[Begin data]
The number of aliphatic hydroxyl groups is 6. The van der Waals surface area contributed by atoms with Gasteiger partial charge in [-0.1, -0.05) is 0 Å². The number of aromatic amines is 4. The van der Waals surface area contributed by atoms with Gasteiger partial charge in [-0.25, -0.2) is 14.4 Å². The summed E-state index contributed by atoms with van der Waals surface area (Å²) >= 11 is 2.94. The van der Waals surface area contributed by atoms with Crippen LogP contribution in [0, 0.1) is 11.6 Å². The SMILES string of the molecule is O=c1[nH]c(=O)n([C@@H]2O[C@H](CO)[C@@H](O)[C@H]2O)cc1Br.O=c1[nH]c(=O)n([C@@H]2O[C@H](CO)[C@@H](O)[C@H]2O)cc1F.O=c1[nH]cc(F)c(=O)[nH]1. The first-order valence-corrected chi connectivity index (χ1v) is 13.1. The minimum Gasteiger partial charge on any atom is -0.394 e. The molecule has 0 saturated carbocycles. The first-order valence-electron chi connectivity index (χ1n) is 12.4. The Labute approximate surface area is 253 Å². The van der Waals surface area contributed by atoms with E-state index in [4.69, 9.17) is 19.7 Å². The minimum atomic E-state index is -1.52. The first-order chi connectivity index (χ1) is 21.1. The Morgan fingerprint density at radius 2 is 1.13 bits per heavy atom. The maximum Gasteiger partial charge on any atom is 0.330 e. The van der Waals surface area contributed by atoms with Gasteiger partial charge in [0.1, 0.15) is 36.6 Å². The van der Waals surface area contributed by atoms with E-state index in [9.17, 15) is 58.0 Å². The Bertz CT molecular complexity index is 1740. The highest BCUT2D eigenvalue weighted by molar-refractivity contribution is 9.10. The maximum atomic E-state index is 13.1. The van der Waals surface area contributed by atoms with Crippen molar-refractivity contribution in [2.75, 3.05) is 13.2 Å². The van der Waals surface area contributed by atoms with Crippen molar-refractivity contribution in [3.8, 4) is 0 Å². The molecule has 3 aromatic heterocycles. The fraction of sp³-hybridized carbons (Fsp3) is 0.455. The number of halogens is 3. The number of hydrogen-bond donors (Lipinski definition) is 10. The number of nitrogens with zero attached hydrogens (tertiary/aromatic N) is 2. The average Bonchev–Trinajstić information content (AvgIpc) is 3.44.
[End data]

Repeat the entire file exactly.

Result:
The number of aliphatic hydroxyl groups is 6. The van der Waals surface area contributed by atoms with Gasteiger partial charge in [-0.1, -0.05) is 0 Å². The number of aromatic amines is 4. The van der Waals surface area contributed by atoms with Gasteiger partial charge in [-0.25, -0.2) is 14.4 Å². The summed E-state index contributed by atoms with van der Waals surface area (Å²) >= 11 is 2.94. The van der Waals surface area contributed by atoms with Crippen LogP contribution in [0, 0.1) is 11.6 Å². The SMILES string of the molecule is O=c1[nH]c(=O)n([C@@H]2O[C@H](CO)[C@@H](O)[C@H]2O)cc1Br.O=c1[nH]c(=O)n([C@@H]2O[C@H](CO)[C@@H](O)[C@H]2O)cc1F.O=c1[nH]cc(F)c(=O)[nH]1. The first-order valence-corrected chi connectivity index (χ1v) is 13.1. The minimum Gasteiger partial charge on any atom is -0.394 e. The molecule has 0 saturated carbocycles. The first-order valence-electron chi connectivity index (χ1n) is 12.4. The Labute approximate surface area is 253 Å². The van der Waals surface area contributed by atoms with E-state index in [4.69, 9.17) is 19.7 Å². The minimum atomic E-state index is -1.52. The first-order chi connectivity index (χ1) is 21.1. The Morgan fingerprint density at radius 2 is 1.13 bits per heavy atom. The maximum Gasteiger partial charge on any atom is 0.330 e. The van der Waals surface area contributed by atoms with Gasteiger partial charge in [0.1, 0.15) is 36.6 Å². The van der Waals surface area contributed by atoms with E-state index in [9.17, 15) is 58.0 Å². The Bertz CT molecular complexity index is 1740. The highest BCUT2D eigenvalue weighted by molar-refractivity contribution is 9.10. The maximum atomic E-state index is 13.1. The van der Waals surface area contributed by atoms with Crippen molar-refractivity contribution in [2.75, 3.05) is 13.2 Å². The van der Waals surface area contributed by atoms with Crippen molar-refractivity contribution in [3.8, 4) is 0 Å². The molecule has 3 aromatic heterocycles. The fraction of sp³-hybridized carbons (Fsp3) is 0.455. The number of halogens is 3. The number of hydrogen-bond donors (Lipinski definition) is 10. The number of nitrogens with zero attached hydrogens (tertiary/aromatic N) is 2. The average Bonchev–Trinajstić information content (AvgIpc) is 3.44.